Competition best for wireless industry? Maybe not - Globe and Mail, March 27
The Harper government’s bid to stoke competition in the wireless industry was criticized by upstarts as still too protective of established players such as Rogers Wireless.
“It’s a total disaster,” Wind Mobile chief executive Anthony Lacavera said. “It gives the illusion that the competitive marketplace has been strengthened, but it will be a catalyst for consolidation and new entrants will be starved of frequencies.”
According to new research, consolidation of new entrants is precisely what the federal government should be aiming to achieve. The Royal Economic Society is holding its annual conference at the University of Cambridge this week. Among the papers presented is one by Yan Li and Catherine Waddams of the ESRC Centre for Competition Policy and the Norwich Business School at the University of East Anglia. Rather than a free-for-all, they conclude the optimal wireless industry includes no more than four or five companies.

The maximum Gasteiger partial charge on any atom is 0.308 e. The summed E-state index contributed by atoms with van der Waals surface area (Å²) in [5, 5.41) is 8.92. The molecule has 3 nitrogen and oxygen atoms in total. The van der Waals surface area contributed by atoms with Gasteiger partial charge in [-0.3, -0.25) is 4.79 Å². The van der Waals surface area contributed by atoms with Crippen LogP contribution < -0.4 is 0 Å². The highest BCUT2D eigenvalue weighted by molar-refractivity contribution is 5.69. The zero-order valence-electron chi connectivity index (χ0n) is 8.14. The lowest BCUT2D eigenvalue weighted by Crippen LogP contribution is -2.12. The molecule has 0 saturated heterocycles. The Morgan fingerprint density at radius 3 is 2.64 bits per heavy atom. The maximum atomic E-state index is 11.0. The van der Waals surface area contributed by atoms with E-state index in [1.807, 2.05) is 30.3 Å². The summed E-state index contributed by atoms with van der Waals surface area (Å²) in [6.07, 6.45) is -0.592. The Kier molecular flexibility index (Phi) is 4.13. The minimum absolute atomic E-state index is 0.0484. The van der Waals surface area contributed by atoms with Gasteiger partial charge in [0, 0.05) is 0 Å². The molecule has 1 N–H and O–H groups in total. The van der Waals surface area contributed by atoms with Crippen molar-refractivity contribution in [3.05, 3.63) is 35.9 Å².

...They determined that increased competition has an obvious positive effect on productivity and innovation. But the strongest results came not from widespread competition, but from oligopolies.
“The most robust finding is the positive effect on both levels and growth in firm efficiency of competition, which has profound implications for the design of markets,” the authors write. “In an area which is sensitive both from a political and business perspective, governments and regulators should encourage active rivalry between four or five firms, but extending such competition to more entrants may have little, or negative impact on the productivity of the participants.”